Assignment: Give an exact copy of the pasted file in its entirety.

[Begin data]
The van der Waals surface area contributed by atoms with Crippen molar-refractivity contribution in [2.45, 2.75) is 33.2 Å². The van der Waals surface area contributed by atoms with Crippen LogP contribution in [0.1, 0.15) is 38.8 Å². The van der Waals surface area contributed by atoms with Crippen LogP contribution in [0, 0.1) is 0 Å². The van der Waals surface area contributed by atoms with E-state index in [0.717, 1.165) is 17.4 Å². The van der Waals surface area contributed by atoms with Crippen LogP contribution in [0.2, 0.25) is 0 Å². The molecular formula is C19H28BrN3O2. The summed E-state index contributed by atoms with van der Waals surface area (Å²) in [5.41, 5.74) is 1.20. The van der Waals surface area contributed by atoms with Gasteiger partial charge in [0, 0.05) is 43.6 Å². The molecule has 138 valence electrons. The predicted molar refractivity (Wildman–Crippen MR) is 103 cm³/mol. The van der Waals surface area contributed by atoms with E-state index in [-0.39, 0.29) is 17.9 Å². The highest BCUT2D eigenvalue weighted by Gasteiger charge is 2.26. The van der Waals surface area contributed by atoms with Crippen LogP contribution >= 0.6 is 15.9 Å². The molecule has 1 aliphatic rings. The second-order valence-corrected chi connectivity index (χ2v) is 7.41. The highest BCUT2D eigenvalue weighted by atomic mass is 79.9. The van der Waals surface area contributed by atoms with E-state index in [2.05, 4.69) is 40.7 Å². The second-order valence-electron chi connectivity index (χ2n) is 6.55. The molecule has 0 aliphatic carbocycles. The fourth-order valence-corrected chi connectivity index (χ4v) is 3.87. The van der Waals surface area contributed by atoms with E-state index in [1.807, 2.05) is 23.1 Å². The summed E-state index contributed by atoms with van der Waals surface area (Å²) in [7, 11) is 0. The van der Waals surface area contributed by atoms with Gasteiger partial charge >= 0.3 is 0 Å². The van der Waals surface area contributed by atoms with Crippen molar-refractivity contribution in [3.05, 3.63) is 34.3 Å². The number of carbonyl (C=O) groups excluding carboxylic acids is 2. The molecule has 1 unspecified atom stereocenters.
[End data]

The van der Waals surface area contributed by atoms with Crippen molar-refractivity contribution in [2.45, 2.75) is 33.2 Å². The van der Waals surface area contributed by atoms with Crippen LogP contribution in [0.1, 0.15) is 38.8 Å². The van der Waals surface area contributed by atoms with Crippen LogP contribution in [0, 0.1) is 0 Å². The van der Waals surface area contributed by atoms with E-state index in [0.717, 1.165) is 17.4 Å². The van der Waals surface area contributed by atoms with Crippen LogP contribution in [0.2, 0.25) is 0 Å². The molecular formula is C19H28BrN3O2. The summed E-state index contributed by atoms with van der Waals surface area (Å²) in [5.41, 5.74) is 1.20. The van der Waals surface area contributed by atoms with Gasteiger partial charge in [0, 0.05) is 43.6 Å². The molecule has 138 valence electrons. The predicted molar refractivity (Wildman–Crippen MR) is 103 cm³/mol. The van der Waals surface area contributed by atoms with E-state index in [-0.39, 0.29) is 17.9 Å². The highest BCUT2D eigenvalue weighted by Gasteiger charge is 2.26. The van der Waals surface area contributed by atoms with Crippen LogP contribution >= 0.6 is 15.9 Å². The molecule has 1 aliphatic rings. The second-order valence-corrected chi connectivity index (χ2v) is 7.41. The highest BCUT2D eigenvalue weighted by atomic mass is 79.9. The van der Waals surface area contributed by atoms with E-state index in [2.05, 4.69) is 40.7 Å². The second-order valence-electron chi connectivity index (χ2n) is 6.55. The molecule has 0 aliphatic carbocycles. The fourth-order valence-corrected chi connectivity index (χ4v) is 3.87. The van der Waals surface area contributed by atoms with E-state index in [1.807, 2.05) is 23.1 Å². The summed E-state index contributed by atoms with van der Waals surface area (Å²) in [7, 11) is 0. The van der Waals surface area contributed by atoms with Gasteiger partial charge >= 0.3 is 0 Å². The van der Waals surface area contributed by atoms with Crippen molar-refractivity contribution in [3.05, 3.63) is 34.3 Å². The number of carbonyl (C=O) groups excluding carboxylic acids is 2. The molecule has 1 unspecified atom stereocenters.